Erich Kron, security awareness advocate at KnowBe4, focused on the FBI warning about BlackByte’s success in penetrating the critical infrastructure sector, which has been “plagued” by ransomware attacks.[2] Kron says that the critical nature of the systems means that it is imperative that the systems come back online quickly, which increases the likelihood that the victim pays the ransomware. Kron also says that the critical nature of the infrastructure also increases law enforcement attention, but that law enforcement busts have a low success rate, meaning that the groups are willing to take that risk.[2] Kron blames limited budgets, aging equipment, and shortages in cybersecurity staff for making critical infrastructure and many government entities susceptible to ransomware attacks.[2]


  • T1590 – Gather Victim Network Information
    Attackers focus on gathering information using ransomware attacked to collect data of the users through network systems.
  • T1027 – Obfuscated Files or Information
    Attackers use tools that download files to systems using encryption keys and store data information through the network of the systems.
  • T1213 – Data From Information Repositories
    Ransomware attacks are used to collect a wide variety of information and data during exchanged between users.

V. Recommendations

  • Phishing Awareness Training
    Users should be informed and educated about new kinds of phishing scams currently being used and ones that have been used in the past. Awareness training should instruct users to avoid suspicious emails, links, websites, attachments, etc. Users should alsobe educated about new types of attacks and schemes to mitigate risk.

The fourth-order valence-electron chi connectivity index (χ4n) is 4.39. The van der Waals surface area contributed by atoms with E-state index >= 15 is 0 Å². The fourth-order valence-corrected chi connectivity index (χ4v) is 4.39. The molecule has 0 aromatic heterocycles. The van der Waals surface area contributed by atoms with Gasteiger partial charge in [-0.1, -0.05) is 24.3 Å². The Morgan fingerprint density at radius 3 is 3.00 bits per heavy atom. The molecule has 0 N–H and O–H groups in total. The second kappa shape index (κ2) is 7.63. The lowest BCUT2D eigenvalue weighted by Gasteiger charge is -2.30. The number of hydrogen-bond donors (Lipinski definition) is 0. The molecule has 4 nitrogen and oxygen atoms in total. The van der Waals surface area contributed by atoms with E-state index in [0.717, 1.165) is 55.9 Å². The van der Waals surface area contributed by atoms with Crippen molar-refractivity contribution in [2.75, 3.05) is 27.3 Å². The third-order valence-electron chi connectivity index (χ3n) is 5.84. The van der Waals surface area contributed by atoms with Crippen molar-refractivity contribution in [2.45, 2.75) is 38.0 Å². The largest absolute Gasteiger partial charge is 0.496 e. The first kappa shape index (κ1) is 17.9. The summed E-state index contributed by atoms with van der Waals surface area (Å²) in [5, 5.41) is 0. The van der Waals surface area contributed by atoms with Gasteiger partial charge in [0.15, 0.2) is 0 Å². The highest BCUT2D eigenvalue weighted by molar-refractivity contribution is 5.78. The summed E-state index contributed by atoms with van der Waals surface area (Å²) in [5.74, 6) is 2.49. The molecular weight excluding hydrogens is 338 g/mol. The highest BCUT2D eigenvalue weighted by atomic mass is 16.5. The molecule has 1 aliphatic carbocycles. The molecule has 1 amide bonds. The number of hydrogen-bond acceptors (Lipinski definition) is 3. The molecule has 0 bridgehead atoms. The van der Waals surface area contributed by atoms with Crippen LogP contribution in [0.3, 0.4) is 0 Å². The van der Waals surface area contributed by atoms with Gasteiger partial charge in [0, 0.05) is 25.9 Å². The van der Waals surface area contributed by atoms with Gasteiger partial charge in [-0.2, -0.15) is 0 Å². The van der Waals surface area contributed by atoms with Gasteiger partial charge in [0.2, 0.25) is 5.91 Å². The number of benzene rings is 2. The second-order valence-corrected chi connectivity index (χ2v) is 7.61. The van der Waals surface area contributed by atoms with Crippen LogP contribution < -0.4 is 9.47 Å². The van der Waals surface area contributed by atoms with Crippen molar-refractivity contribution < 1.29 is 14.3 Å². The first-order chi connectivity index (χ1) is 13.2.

Recommended link: https://www.us-cert.gov/ncas/tips/ST04-014
  • Set Antivirus Programs to Conduct Regular Scans
    Ensure that antivirus and antimalware programs are scanning assets using up-to-date signatures.
  • Malware Monitoring
    Continuously monitor current and new types of malware. Stay up to date on intel and advancements to prevent, defend, and mitigate these types of threats.
  • Strong Cyber Hygiene
    Enforce a strong password policy across all networks and subsystems. Remind users to be wary of any messages asking for immediate attention, links, downloads, etc. All sources should be verified.
    Recommended link: https://us-cert.cisa.gov/ncas/alerts/aa21-131a
  • Turn on Endpoint Protection
    Enable endpoint detection and response (EDR) to stop unknown malware in the product you’re using.

VI. Indicators of Compromise (IOCs)

The link below has been included to assist with the download of some identified IOCs related to this Threat Advisory report. Be on the lookout for these IOCs, as well as anything that looks similar.


VII. References

(1) FBI, Secret Service, ed. “Indicators of Compromise Associated with BlackByte Ransomware.” Internet Crime Compliant Center IC3, February 11, 2022. https://www.ic3.gov/Media/News/2022/220211.pdf.

(2) Vaas, Lisa. “BlackByte Tackles the SF 49ers & US Critical Infrastructure.” Threatpost English Global, February 14, 2022. https://threatpost.com/blackbyte-tackles-the-sf-49ers-us-critical-infrastructure/178416/.

Threat Advisory created by the Cyber Florida Security Operations Center.
Contributing Security Analysts: Dorian Pope, Ipsa Bhatt, Sreten Dedic, EJ Bulut, Uday Bilakhiya, Tural Hagverdiyev.